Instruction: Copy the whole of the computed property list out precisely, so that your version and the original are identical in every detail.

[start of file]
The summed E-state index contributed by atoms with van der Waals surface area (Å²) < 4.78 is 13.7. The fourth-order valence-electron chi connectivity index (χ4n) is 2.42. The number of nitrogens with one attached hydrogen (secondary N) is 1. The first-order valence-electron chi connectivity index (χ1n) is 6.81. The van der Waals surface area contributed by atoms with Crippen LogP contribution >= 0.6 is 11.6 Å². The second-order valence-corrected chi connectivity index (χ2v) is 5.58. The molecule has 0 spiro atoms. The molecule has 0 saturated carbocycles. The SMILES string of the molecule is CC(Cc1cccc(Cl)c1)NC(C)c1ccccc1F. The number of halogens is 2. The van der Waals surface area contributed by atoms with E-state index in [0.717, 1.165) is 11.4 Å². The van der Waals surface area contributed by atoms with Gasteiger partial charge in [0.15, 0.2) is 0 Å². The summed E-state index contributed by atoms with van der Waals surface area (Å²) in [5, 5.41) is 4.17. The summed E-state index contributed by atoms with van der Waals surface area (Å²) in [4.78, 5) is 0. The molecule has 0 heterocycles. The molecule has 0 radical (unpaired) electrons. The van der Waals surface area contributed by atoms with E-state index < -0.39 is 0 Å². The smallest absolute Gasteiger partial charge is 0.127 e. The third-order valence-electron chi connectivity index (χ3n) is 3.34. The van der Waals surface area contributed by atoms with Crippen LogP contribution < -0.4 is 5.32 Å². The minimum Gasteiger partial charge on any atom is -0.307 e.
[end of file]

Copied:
The summed E-state index contributed by atoms with van der Waals surface area (Å²) < 4.78 is 13.7. The fourth-order valence-electron chi connectivity index (χ4n) is 2.42. The number of nitrogens with one attached hydrogen (secondary N) is 1. The first-order valence-electron chi connectivity index (χ1n) is 6.81. The van der Waals surface area contributed by atoms with Crippen LogP contribution >= 0.6 is 11.6 Å². The second-order valence-corrected chi connectivity index (χ2v) is 5.58. The molecule has 0 spiro atoms. The molecule has 0 saturated carbocycles. The SMILES string of the molecule is CC(Cc1cccc(Cl)c1)NC(C)c1ccccc1F. The number of halogens is 2. The van der Waals surface area contributed by atoms with E-state index in [0.717, 1.165) is 11.4 Å². The van der Waals surface area contributed by atoms with Gasteiger partial charge in [0.15, 0.2) is 0 Å². The summed E-state index contributed by atoms with van der Waals surface area (Å²) in [5, 5.41) is 4.17. The summed E-state index contributed by atoms with van der Waals surface area (Å²) in [4.78, 5) is 0. The molecule has 0 heterocycles. The molecule has 0 radical (unpaired) electrons. The van der Waals surface area contributed by atoms with E-state index < -0.39 is 0 Å². The smallest absolute Gasteiger partial charge is 0.127 e. The third-order valence-electron chi connectivity index (χ3n) is 3.34. The van der Waals surface area contributed by atoms with Crippen LogP contribution < -0.4 is 5.32 Å². The minimum Gasteiger partial charge on any atom is -0.307 e.